** spoiler alert **
Release in 1985, the original Fright Night proved to be quite a hit. It starred William Ragsdale as Charley Brewster, a fan of horror films, who discovers that his neighbor (Chris Sarandon) is an actual vampire. Naturally, no one believes him, not his mother, his best friend or his girlfriend. He finally seeks out Peter Vincent (Roddy McDowall), a washed up actor who plays a vampire hunter in horror movies and has his own local show hosting classic horror movies. Vincent doesn’t believe him either and thinks he’s a crazed fan. But Vincent soon discovers the truth and then he and Charlie set out to hunt down Sarandon and to free Charley’s girlfriend.
All in all, this film wasn’t great by any stretch of the imagination, but it was original and it was entertaining. It also became a surprise hit, out-earning every other horror film of that year. What made the film work was the characters. Charley was likable as the determined teen who intends to protect his family even if they can’t see the danger. Vincent was enjoyable as the washed up cynic, who rises to the challenge of a fight with something he never truly believed existed. And Chris Sarandon was smarmy, condescending and so unlikable that you really couldn’t wait to see him get his comeuppance. This drew you in and made you pull for the heroes to get their act together to take out the bad guy that you had personally come to despise.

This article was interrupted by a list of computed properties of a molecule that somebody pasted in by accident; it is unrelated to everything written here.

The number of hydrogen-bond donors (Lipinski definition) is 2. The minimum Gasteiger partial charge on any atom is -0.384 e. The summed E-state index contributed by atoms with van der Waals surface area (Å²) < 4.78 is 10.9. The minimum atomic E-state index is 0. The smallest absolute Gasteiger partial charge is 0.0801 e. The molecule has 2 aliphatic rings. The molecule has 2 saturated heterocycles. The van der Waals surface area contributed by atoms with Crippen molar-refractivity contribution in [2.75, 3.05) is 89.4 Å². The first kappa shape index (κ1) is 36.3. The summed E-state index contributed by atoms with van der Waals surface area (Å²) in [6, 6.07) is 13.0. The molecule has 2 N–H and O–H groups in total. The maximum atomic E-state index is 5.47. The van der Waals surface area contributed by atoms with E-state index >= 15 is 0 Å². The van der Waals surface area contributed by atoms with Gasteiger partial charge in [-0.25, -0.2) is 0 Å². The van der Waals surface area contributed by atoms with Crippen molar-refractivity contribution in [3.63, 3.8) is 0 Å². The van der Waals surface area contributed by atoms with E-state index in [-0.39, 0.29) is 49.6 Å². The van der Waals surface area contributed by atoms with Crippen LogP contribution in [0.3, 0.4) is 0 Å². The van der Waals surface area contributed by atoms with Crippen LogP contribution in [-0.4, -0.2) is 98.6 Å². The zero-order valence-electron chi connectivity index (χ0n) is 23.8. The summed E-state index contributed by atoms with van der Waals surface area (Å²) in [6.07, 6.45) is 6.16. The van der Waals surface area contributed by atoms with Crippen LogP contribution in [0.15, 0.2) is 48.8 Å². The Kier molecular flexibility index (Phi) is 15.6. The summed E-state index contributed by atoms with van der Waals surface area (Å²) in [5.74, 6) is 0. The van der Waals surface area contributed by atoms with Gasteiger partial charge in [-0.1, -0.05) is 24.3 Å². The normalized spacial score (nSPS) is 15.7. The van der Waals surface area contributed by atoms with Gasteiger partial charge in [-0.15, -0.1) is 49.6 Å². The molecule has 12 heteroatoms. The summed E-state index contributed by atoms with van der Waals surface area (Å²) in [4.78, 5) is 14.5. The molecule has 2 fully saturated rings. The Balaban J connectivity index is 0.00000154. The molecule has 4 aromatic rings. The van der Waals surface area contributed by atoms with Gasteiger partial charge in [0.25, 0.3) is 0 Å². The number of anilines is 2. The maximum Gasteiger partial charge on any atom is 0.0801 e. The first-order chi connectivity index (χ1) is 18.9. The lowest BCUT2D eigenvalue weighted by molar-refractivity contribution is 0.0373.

What makes this worse is that the film lacks any sort of intermediate level of danger. In other words, throughout the original, there were many bad things which could happen at any moment, but the remake only offers two results: dead or survives. Thus, since you know the movie isn’t over, you know that Charlie will survive each scene to make it unscathed to the next, and that means there is no tension. By comparison, you were never sure what could happen in any scene in the original because there were so many more alternatives.
Beyond this, there is nothing you could call a twist or a new slant on the original. There is no unexpected revelation, no attempt to make the story bigger or take it in new directions, and nothing to give you a fresh look at the story.
In effect, this remake failed on all levels. It offered less story than the original, its effects were worse, it had no interesting take on the original, and its characters lost all the quirkiness which made the originals so interesting to watch. That’s why this bombed and why the original out-earned it domestically by about a third on a much smaller budget. The moral here is simple. Even if you’re going to remake a film, you still have to make a good film.